The very first thing you should do when starting your adoption search is apply for your non-identifying information, if you don’t already have it, from the state the adoption took place in. You can find instructions on how to apply for it at your state’s .gov website. The non-identifying information document you receive should contain some vague details such as the nationality and age of your birth parents, as well as employment types, religion, and interests.
One useful search tool that is available is an online adoption registry. Actually, there are many available, and I recommend signing up for as many as you can find. You can use the info you have to search for posts that may have been left by your biological family. You may also leave a post for your family to find should they come looking. In addition to several registries that are accessible to anyone online, most states have their own.
There are a growing number of states that are unsealing adoption documents. You should check to see if the state you were adopted in has opened original birth certificates for adoptees. It should include the names of your birth parents unless consent was revoked and the names were redacted. I also recommend you contact the adoption agency, if one was used. If your birth parents knew they’d want to meet you one day, they may have signed a consent form to have the file released to you when you turned 18.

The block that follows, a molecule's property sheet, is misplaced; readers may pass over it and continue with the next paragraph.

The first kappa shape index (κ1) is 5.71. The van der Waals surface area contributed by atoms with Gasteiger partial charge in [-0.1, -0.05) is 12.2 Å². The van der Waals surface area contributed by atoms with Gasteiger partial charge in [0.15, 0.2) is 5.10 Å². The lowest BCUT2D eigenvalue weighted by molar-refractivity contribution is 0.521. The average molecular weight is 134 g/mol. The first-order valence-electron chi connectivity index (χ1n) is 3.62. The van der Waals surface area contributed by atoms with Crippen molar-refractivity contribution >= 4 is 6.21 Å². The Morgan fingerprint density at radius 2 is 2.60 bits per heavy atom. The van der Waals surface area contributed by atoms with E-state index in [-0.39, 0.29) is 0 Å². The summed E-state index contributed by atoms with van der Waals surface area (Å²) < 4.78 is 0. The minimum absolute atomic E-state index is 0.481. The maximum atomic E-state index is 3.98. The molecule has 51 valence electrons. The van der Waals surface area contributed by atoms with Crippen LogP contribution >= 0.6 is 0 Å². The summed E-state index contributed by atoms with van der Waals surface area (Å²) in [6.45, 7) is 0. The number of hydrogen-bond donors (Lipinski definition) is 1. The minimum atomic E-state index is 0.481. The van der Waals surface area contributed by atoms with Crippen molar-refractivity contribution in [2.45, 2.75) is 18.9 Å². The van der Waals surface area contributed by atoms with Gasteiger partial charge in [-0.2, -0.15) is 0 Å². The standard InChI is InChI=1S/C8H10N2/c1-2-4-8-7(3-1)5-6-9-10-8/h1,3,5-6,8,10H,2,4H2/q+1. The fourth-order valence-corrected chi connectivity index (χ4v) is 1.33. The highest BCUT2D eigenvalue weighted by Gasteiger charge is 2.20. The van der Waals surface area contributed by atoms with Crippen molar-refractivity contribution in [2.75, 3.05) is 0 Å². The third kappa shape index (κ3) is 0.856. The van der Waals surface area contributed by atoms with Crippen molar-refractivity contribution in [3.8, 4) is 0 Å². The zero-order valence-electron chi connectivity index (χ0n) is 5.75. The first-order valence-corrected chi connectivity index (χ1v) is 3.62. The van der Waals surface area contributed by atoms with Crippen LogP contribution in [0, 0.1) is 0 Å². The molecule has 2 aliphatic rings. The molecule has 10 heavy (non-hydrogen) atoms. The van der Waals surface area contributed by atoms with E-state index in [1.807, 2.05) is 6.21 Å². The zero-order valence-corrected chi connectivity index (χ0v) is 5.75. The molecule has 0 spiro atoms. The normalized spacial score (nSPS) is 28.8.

Ancestry DNA is an easy to use search tool that many have had success with. I found my birth parents using it, and I highly recommend it. After submitting your saliva sample you will receive an email with DNA matches and their predicted relationships. Some users get a parental match right away, but most do not. More commonly, you’ll get cousin matches. You’ll need to work out your family tree based on the trees your matches have until you find out where you belong. That’s one place where your non-identifying info will be invaluable. I enlisted the help of a search angel. It would have taken me a considerable amount of time to do it on my own. Search angels can be found in adoption groups and DNA groups on Facebook.
If you have done all the things listed above and still have not found your birth family, don’t lose hope. There are other DNA companies to test with, and there are additional sites you can upload your raw DNA file to in order to get additional matches. Also, there are more people testing every single day. You’ll get new notifications as new matches occur. With a little patience, hopefully you’ll get the match that will help you complete your puzzle.
Ashley Foster is a freelance writer. She is a wife and mother of two currently residing in Florida. She loves taking trips to the beach with her husband and sons. As an infant, she was placed with a couple in a closed adoption. Ashley was raised with two sisters who were also adopted. In 2016, she was reunited with her biological family. She advocates for adoptees’ rights and DNA testing for those who are searching for family. Above all, she is thankful that she was given life. You can read her blog at http://ashleysfoster.blogspot.com/.